With the 2016 Presidential election rapidly approaching and the primaries for said election already underway, students all over campus are picking themselves up, dusting off their “I Voted” sticker sheets and reminding themselves what it’s like to be politically active. A recent kick-off event by student organization Bernie’s CWRU was one result of this renewed patriotism.
On the evening of Saturday, Aug. 22, 80 students gathered on Mather quad to eat pizza, listen to a playlist of the top pop hits of the last year and discuss their favorite candidate for the 2016 elections.
Bernie’s CWRU is an organization dedicated to supporting the presidential campaign of independent Vermont Senator Bernie Sanders. The former mayor of Burlington, Vermont, and Congressman in the House of Representatives is seeking the presidential nomination of the Democratic Party. His scores in polls have been growing closer to those of Hillary Clinton, surpassing hers in a few regions.
The CWRU event echoes Sander’s highly attended events across the country. One of his campaign rallies drew 10,000 people in Madison, Wisconsin, the largest crowd drawn by any of the 2016 presidential candidates to that date. A few weeks later, 11,000 people came to see him speak in Arizona; in August, there were 15,000 in Washington state, and then 28,000 people in Portland, Oregon.
Nevertheless, President Jaimee Miller was surprised and impressed by the turnout.
“I was…shocked,” she said. This was more people than we had ever expected…I think there’s a lot of Case students excited about Bernie Sanders.”
Though only about 80 students actually appeared at the rally, over 500 students were invited to the Facebook, and 213 RSVP’d.
Junior James Egelhoff brought his dog “Bernie” to the rally, both of them decked out in “Vote Bernie 2016” t-shirts.
“I like that he’s policy driven, and that he’s not just giving us platitudes like Hillary,” said Egelhoff. “I like that he’s been consistent in his policies his whole career…and I like that he’s authentic and that we can trust what he’s saying.”
“His consistency over time is probably one of the most remarkable things about him,” said Livi Saavedra, secretary of Bernie’s CWRU.
Students at the event participated in club-led chants and debated some points of policy, including gun control, prison reform and the feasibility of free education. Despite some differences, they reached agreement on one point.
All in attendance agreed that what they most wanted was to find a way to get Sanders to come to campus. For the Bernie’s CWRU leadership, this lent a more optimistic view of the future of the club, and a group of students who were a lot more willing to chant “Feel the Bern” for a video camera than they had expected.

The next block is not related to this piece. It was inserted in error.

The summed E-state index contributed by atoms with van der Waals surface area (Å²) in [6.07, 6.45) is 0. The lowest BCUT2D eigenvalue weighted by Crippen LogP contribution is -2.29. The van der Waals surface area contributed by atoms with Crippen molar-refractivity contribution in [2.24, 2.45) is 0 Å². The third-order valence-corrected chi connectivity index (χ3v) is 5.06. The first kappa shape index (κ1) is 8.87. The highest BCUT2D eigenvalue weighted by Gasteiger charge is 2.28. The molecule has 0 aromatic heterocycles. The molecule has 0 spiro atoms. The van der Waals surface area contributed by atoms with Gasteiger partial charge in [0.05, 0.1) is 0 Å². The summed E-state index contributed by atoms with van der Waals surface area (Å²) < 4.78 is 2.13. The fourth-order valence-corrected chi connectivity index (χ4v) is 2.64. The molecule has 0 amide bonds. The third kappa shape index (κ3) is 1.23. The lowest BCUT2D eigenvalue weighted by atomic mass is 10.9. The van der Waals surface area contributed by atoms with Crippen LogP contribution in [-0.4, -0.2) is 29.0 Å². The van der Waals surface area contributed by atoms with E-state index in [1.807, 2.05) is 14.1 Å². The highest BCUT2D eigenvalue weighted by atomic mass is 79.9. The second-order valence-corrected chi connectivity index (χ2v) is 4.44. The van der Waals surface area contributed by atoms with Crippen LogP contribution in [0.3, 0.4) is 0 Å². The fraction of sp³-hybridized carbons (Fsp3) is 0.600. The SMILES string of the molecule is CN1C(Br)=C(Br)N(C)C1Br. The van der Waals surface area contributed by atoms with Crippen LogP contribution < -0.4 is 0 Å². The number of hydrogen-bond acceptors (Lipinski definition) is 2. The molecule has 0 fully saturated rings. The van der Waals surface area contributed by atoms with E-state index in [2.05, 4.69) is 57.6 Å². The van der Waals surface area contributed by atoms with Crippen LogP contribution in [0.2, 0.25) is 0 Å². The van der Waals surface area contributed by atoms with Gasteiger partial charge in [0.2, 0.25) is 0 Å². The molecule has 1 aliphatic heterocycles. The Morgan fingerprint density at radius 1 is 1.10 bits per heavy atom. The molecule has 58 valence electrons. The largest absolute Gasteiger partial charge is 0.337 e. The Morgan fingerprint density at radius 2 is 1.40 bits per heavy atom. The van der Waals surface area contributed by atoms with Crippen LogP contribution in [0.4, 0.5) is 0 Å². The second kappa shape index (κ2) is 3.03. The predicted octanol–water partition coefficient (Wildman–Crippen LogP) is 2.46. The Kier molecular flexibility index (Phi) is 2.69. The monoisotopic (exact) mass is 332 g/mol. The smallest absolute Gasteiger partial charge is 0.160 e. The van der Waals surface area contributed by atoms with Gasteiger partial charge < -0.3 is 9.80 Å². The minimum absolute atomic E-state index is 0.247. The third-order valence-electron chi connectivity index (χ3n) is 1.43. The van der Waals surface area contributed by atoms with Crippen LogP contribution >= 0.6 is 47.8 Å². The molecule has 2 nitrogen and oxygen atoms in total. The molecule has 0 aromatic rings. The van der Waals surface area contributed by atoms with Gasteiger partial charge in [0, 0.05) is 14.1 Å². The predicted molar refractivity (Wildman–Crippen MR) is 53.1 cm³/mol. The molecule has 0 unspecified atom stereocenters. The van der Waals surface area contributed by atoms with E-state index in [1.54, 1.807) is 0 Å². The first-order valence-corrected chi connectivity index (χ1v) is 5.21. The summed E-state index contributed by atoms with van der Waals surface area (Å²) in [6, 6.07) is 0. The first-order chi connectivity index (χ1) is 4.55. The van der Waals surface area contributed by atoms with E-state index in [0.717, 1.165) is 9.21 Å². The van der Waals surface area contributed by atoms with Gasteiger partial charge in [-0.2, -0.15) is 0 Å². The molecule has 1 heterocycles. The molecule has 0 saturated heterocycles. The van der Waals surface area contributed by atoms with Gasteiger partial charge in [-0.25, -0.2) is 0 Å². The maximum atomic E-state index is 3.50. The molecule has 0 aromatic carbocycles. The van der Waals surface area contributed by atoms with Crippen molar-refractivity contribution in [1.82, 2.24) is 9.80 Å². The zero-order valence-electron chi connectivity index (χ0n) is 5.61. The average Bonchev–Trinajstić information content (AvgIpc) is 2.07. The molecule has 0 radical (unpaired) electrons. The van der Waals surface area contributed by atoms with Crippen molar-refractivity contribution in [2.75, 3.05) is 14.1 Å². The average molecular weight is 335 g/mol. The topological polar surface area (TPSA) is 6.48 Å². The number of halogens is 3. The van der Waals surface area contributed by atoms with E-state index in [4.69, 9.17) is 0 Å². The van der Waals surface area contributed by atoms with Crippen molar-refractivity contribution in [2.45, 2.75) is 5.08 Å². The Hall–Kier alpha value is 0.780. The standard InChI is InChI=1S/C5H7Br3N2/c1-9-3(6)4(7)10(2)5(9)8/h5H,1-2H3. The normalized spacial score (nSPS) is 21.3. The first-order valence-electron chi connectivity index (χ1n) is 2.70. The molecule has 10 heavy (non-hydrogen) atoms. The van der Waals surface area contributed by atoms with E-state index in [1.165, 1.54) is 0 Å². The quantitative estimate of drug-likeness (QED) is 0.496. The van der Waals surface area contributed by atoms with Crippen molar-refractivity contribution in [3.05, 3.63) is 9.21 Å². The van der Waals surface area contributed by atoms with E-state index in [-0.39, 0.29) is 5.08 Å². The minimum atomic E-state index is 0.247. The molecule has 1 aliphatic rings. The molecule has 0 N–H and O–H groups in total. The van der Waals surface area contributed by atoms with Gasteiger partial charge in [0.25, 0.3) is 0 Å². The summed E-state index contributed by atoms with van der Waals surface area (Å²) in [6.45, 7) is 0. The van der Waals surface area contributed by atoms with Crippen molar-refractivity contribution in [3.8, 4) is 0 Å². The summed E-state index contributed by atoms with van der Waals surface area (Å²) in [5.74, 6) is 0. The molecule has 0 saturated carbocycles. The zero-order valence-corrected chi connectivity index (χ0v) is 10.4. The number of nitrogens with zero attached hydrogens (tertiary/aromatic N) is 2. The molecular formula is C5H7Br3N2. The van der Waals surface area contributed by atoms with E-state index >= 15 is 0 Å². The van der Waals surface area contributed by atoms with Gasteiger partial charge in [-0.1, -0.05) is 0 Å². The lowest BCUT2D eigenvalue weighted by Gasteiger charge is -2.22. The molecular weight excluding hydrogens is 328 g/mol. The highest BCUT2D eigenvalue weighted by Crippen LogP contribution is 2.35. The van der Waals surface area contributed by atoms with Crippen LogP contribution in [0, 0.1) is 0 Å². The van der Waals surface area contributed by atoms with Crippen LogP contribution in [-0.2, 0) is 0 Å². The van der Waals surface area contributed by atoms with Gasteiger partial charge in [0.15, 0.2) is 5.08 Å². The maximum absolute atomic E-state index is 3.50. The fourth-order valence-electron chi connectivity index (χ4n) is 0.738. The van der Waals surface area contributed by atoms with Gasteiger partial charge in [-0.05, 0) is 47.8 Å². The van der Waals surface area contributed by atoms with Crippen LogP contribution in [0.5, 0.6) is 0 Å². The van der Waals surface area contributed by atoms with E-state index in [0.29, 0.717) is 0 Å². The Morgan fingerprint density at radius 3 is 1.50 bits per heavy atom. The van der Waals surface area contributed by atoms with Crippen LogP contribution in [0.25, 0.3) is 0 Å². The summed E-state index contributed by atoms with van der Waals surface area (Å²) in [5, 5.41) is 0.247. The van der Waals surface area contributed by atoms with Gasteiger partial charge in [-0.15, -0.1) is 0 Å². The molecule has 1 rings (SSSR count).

“I was surprised at how into the chanting everyone was willing to get,” said Saavedra. “I was worried about Case students being a little reticent. Everyone was enthusiastic. I think that’s a marvelous thing, that even reticent Case students can get excited about Bernie Sanders.”
The video of Bernie’s CWRU chanting will be sent to Sander’s campaign headquarters via their website in an effort to convince Sanders to visit CWRU.
Miller and Saavedra agreed that, along with supporting Sander’s campaign, getting students more involved in politics is one of the primary goals of Bernie’s CWRU. “That’s what our goal is,” said Miller. “To make a change, to put more students in Case Dems, Case Young Americans for Liberty, YDS (Young Democratic Socialists).”
“Who knows, maybe we’ll even push some of the more conservative kids to get involved with conservative groups,” Saavedra added “Just get some kind of fervor going.”
Going forward, members of Bernie’s CWRU have suggested a democratic debate viewing party, a round-table discussion between Hillary supporters and Bernie supporters, door-to-door canvassing training, fundraising, voter registration and larger student rallies. Miller, vice president Paige Yepko and Saavedra prioritize voter registration, but their biggest concern right now is getting recognized and funded by Undergraduate Student Government.
And after that?
“Campaign, I guess,” said Miller. “Get people excited and politically involved.”